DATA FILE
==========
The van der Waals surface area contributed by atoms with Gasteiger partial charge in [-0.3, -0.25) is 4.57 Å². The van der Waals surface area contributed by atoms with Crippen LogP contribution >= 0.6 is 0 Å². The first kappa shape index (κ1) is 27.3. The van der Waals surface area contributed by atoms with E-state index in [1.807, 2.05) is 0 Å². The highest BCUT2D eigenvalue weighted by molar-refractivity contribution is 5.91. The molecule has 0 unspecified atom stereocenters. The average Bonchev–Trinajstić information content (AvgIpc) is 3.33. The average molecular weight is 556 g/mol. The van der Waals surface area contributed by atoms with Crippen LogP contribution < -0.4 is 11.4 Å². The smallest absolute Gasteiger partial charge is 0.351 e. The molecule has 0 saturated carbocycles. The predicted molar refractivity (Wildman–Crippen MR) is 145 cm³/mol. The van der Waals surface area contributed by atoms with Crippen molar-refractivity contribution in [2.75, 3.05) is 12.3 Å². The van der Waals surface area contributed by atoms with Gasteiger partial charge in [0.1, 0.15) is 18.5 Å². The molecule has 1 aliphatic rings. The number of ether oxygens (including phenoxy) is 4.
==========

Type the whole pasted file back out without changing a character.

The van der Waals surface area contributed by atoms with Gasteiger partial charge in [-0.3, -0.25) is 4.57 Å². The van der Waals surface area contributed by atoms with Crippen LogP contribution >= 0.6 is 0 Å². The first kappa shape index (κ1) is 27.3. The van der Waals surface area contributed by atoms with E-state index in [1.807, 2.05) is 0 Å². The highest BCUT2D eigenvalue weighted by molar-refractivity contribution is 5.91. The molecule has 0 unspecified atom stereocenters. The average Bonchev–Trinajstić information content (AvgIpc) is 3.33. The average molecular weight is 556 g/mol. The van der Waals surface area contributed by atoms with Crippen LogP contribution < -0.4 is 11.4 Å². The smallest absolute Gasteiger partial charge is 0.351 e. The molecule has 0 saturated carbocycles. The predicted molar refractivity (Wildman–Crippen MR) is 145 cm³/mol. The van der Waals surface area contributed by atoms with Crippen molar-refractivity contribution in [2.75, 3.05) is 12.3 Å². The van der Waals surface area contributed by atoms with Gasteiger partial charge in [0.1, 0.15) is 18.5 Å². The molecule has 1 aliphatic rings. The number of ether oxygens (including phenoxy) is 4.